I don't know how many people will see this, but at least now the Internet has gotten one more resource from a consumer point of view why I personally think ILPs are the worst financial instruments ever created. The consumer, like what I've experienced myself, only stands to lose in almost every circumstance.

If you're thinking of buying an ILP or know of someone who does, I hope this resource has helped you understand a little more. Unfortunately for me, I had to forgo 2+ years of premiums to learn this lesson because this didn't exist before.

With love,

(a poorer)
Budget Babe


  1. hi
    i want to ask term policy is only upto 65 yrs old whereas life policy is till death do us apart
    is the 65yrs old age limit an issue for term ?

    1. No longer an issue. I've written about this myth in a previous post, you can find the link below! Hope that helps :)

  2. Hi, I wrote something related to this to spread the knowledge as well:

  3. This a great resource for everyone looking to increase their financially literacy. There is a strong conflict of interest between financial institutions and the clients.

    It's well known that banks and insurance companies make their money through fees. While a 1% annual fee doesn't look much, over time, they tend to accumulate. The fees will significantly cut into your returns.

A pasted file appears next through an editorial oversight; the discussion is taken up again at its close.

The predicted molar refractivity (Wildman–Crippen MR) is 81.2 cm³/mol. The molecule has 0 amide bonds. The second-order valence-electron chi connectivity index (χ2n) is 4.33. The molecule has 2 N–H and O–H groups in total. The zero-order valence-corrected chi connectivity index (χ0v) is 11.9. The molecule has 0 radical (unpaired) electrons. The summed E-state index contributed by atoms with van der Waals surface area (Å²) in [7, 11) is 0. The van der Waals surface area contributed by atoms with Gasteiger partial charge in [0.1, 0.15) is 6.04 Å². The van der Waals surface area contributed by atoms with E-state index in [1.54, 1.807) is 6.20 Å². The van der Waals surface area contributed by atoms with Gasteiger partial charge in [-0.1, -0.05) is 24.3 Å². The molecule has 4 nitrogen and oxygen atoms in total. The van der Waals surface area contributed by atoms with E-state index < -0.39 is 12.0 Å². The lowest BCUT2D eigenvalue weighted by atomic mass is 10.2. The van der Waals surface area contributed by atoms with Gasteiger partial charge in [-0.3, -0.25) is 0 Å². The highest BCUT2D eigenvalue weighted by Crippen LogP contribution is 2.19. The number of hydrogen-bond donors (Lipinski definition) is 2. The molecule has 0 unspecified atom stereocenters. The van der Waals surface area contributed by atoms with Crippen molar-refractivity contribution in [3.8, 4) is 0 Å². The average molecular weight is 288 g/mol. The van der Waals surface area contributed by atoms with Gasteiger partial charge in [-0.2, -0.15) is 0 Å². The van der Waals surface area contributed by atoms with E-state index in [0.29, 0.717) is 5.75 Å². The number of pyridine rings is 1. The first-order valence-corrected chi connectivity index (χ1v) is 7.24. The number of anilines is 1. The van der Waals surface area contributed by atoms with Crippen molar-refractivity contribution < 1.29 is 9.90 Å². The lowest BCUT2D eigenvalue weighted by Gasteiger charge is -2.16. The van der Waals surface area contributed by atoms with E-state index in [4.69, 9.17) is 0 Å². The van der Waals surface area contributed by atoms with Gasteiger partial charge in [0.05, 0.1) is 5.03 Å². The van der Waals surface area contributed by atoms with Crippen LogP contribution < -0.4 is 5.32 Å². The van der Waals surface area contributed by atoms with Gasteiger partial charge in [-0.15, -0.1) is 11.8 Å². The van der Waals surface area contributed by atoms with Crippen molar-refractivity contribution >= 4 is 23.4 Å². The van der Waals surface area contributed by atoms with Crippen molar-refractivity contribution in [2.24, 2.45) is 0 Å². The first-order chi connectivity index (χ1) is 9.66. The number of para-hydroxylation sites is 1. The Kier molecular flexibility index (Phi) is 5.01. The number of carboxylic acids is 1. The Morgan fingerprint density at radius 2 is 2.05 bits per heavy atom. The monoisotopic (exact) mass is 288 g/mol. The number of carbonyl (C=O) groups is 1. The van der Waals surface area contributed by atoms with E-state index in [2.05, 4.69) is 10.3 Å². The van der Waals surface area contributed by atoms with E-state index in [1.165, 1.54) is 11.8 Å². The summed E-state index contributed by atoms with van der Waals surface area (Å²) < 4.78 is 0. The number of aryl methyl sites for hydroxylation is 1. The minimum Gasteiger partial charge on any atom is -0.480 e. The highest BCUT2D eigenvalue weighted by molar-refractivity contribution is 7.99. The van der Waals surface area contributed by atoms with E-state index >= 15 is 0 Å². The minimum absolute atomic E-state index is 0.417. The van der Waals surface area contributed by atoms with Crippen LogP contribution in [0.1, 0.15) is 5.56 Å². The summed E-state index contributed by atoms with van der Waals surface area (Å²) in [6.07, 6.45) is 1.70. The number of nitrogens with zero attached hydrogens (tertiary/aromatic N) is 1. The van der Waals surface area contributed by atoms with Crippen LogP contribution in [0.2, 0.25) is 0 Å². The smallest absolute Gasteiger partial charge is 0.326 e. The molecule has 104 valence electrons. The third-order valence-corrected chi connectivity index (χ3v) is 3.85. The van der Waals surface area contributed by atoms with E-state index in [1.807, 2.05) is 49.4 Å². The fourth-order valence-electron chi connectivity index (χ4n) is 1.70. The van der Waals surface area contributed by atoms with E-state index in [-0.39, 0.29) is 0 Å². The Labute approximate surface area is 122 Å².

I've written an article on why you should care about your own money.

  4. My wife and I bought a few policies from prudential and they are heavily taxing us monthly.
    Can I request that you help look through and advice as a third neutral party to save us? Appreciate.

    1. Hi Dienth, thanks but I dont think I'm in a position to advise as I am not a licensed agent. Perhaps you would like to reach out to a licensed practitioner instead? Or I could recommend you my agent if you like, he's quite trustworthy and tells me everything about fees incurred.

  5. My wife and I bought a few policies from prudential and they are heavily taxing us monthly.
    Can I request that you help look through and advice as a third neutral party to save us? Appreciate.

  6. Who have not been "fooled" at least once by some form of purchased insurance is indeed very fortunate!
    While it is true that we should not mixed insurance with investment yet for me i always very interested in the column of "Guranteed Surrender Value"
    Though again we should not mixed investment with insurance, as an investor we can't help comparing.
    We know then indeed insurance is insurance, investment is investment.
    But under special circumstances some forms of insurance is needed for mentally impaired, born blind, word-Special Need Children.
    Their parents won't be around for ever.

    i think insurance companies have not served (aka capitalised) fully on the needs of this special needs children.

    1. Maybe...could it be that it isn't as profitable? *shrugs*

  7. I was thinking of surrendering my ILP as well. Was 90% sure i am going to do it. After reading your entry, i am 110% sure. Sadly this is after 4 years plus. Argh. But better late than never i guess!

    1. I'm glad this helped you! I only regret not knowing this sooner - maybe then I wouldn't have bought my ILP.

  8. being an ex insurance agent myself, i believe i would be in a better position to point things in a different light.